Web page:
Passy-Muir tracheostomy speaking valve on ventilator-dependent patients

Laryngoscope. 1993 Jun;103(6):653-8. doi: 10.1288/00005537-199306000-00013.


Communication for handicapped ventilator-dependent patients is a problem, not only for the patient but also for the healthcare personnel. The inability of these patients to vocalize is a paramount problem in their care. This study evaluates the efficacy of a one-way speaking valve on ventilator-dependent patients and evaluates the resulting effectiveness of their speech. Fifteen ventilator-dependent patients were fitted with the one-way Passy-Muir Tracheostomy Speaking Valve and their communicative skills and ease of vocalization were evaluated. This clinical evaluation was done by the patient, a speech pathologist, two nurses in charge of the patient, and the patient's private physician. No complications were observed in any of the patients. All 15 patients showed marked improvement, not only in speech intelligibility but in speech flow, the elimination of speech hesitancy, and speech time. This ability to communicate enhanced the care given by the healthcare personnel. In conclusion, use of the Passy-Muir Tracheostomy Speaking Valve restored verbal communicative skills of ventilator-dependent patients, facilitated care, and greatly enhanced the mental outlook of these patients without observed complications.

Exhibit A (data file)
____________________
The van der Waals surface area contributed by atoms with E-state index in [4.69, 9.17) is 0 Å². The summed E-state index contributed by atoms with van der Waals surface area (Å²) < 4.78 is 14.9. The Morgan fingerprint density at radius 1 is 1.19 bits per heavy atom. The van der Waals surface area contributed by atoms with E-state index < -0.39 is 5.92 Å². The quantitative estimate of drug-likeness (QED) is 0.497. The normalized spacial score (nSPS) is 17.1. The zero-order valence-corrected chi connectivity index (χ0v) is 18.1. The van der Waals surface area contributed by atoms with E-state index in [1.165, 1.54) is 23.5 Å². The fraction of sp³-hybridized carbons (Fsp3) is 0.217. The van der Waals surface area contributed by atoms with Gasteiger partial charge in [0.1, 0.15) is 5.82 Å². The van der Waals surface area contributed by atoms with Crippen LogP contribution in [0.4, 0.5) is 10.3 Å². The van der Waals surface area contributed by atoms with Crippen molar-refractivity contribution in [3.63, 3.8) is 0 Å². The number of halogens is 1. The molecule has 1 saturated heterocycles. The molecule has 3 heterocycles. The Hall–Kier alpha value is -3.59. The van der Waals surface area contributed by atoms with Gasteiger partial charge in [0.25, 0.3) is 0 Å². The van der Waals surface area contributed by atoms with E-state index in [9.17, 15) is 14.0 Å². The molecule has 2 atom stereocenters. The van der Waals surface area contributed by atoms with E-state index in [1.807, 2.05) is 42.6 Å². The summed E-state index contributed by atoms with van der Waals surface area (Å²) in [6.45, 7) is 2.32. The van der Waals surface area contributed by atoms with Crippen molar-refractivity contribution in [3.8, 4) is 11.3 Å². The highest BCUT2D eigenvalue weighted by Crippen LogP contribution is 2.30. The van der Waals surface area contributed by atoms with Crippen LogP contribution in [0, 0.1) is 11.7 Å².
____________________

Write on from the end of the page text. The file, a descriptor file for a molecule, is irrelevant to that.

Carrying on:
MeSH terms

  • Adolescent
  • Adult
  • Aged
  • Child
  • Emotions
  • Equipment Design
  • Humans
  • Middle Aged
  • Nasal Mucosa / metabolism
  • Oxygen / blood
  • Respiration, Artificial / instrumentation*
  • Respiration, Artificial / psychology
  • Saliva / metabolism
  • Smell
  • Speech Intelligibility
  • Speech*
  • Tracheostomy / instrumentation*
  • Tracheostomy / psychology


  • Oxygen